Although the Lenovo ThinkStation P320 Tiny performed well on most of our benchmarks, its results were more comparable to modern mobile workstations rather than desktop systems. On the SPECviewperf tests, the Lenovo system outperformed both the pint-sized HP Z2 Mini system and the small BOXX APEXX 1 we reviewed last year. On the SPEC SolidWorks benchmark, however, both the HP and Lenovo mini workstations were among the slowest systems we’ve tested recently.

Workstations Compared

Lenovo ThinkStation P320 Tiny

one 2.90GHz Intel Core i7-7700T quad-core CPU, NVIDIA Quadro P600, 16GB RAM, 512GB SSD

HP Z2 Mini G3

one 3.2GHz Intel Core i7-6700 quad-core CPU, NVIDIA Quadro M620, 32GB RAM, 250GB SSD and 1TB SATA HD


one 4.0GHz Intel Core i7-6700K 4-core CPU over-clocked to 4.4GHz, NVIDIA Quadro K1200, 16GB RAM, 512GB PCIe SSD

Lenovo ThinkStation P410

one 3.6GHz Intel Xeon E5-1650 v4 6-core CPU, NVIDIA Quadro M4000, 16GB RAM, 1TB SATA SSD HD

Lenovo ThinkPad P50s15.6-in. mobile 2.6GHz Intel Core i7-6600U dial-core CPU, NVIDIA Quadro M500M, 16GB RAM, 512GB PCIe SSDLenovo  P40 Yoga14.1-in. 2.6GHz Intel Core i7-6600U dual-core CPU, NVIDIA Quadro M500M, 16GB RAM, 512GB PCIe SSD
Price as tested$1,479$1,698$3,711$2,515$1,427$1,705
Date tested9/8/171/20/171/30/1610/26/1610/10/167/27/16
Operating SystemWindows 10Windows 10Windows 10Windows 10Windows 10Windows 10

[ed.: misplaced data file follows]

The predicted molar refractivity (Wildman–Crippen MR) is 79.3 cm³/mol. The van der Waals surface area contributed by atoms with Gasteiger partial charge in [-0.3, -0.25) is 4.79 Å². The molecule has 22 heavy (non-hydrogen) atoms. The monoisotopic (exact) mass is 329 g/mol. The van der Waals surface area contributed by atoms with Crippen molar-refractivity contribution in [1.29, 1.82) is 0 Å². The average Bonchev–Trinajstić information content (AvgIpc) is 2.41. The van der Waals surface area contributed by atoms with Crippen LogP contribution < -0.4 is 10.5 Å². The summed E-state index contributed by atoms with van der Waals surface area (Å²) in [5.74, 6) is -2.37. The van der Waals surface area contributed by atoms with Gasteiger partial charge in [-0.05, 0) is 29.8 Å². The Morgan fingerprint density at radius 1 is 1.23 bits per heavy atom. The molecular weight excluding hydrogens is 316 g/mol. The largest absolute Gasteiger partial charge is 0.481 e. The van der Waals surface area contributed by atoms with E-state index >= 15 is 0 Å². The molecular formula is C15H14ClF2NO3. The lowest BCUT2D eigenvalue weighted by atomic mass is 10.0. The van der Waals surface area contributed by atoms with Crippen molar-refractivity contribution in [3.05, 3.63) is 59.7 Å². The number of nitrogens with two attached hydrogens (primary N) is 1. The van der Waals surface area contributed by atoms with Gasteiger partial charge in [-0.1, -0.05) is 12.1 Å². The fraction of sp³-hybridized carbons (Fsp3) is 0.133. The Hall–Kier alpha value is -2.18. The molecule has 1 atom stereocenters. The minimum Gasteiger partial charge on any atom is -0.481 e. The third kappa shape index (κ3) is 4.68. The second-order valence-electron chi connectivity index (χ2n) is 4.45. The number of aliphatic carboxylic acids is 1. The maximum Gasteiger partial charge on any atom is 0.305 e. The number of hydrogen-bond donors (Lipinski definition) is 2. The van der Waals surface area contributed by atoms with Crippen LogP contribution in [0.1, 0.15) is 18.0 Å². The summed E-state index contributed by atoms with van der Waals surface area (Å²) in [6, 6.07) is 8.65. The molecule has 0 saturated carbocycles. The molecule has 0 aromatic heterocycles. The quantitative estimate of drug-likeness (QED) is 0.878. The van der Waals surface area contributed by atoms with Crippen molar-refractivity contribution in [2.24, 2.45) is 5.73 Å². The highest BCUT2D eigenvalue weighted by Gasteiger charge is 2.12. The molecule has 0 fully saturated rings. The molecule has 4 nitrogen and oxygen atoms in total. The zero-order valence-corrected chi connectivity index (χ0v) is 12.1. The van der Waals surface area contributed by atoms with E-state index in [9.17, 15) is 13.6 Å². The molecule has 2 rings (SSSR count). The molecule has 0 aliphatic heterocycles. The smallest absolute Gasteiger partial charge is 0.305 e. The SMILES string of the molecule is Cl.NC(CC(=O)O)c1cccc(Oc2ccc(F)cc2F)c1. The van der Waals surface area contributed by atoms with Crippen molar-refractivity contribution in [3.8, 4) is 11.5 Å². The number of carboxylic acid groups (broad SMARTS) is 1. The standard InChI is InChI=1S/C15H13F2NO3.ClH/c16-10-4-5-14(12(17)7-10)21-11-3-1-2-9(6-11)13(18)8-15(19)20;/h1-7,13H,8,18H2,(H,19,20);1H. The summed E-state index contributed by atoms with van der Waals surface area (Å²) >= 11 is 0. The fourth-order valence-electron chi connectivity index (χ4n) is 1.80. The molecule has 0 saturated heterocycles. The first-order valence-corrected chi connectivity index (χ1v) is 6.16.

SPECviewperf 12 (higher is better)
SPECapc SOLIDWORKS 2015  (higher is better)
Graphics Composite2.592.515.178.082.672.65
Shaded Graphics Sub-Composite1.992.042.864.871.961.78
Shaded w/Edges Graphics Sub-Composite2.462.583.925.972.522.40
Shaded using RealView Sub-Composite2.171.943.566.432.012.00
Shaded w/Edges using RealView Sub-Composite2.603.336.179.993.433.42
Shaded using RealView and Shadows Sub-Composite2.251.734.517.231.962.03
Shaded with Edges using RealView and Shadows Graphics Sub-Composite2.552.847.2010.473.143.22
Shaded using RealView and Shadows and Ambient Occlusion Graphics Sub-Composite3.972.217.7816.013.023.38
Shaded with Edges using RealView and Shadows and Ambient Occlusion Graphics Sub-Composite4.493.3711.6322.754.535.07
Wireframe Graphics Sub-Composite2.053.464.173.262.612.20
CPU Composite1.672.786.755.081.891.95
SPECwpc v2.0 (higher is better)
Media and Entertainment1.442.532.842.841.040.99
Product Development1.362.402.462.791.281.11
Life Sciences1.392.592.963.031.251.25
Financial Services1.703.111.534.600.490.49
General Operations0.861.471.931.140.870.85
Autodesk Render Test  (in seconds, lower is better)109.9062.4046.3050.10172.50149.00

Numbers in blue indicate best recorded results. Numbers in red indicate worst recorded results.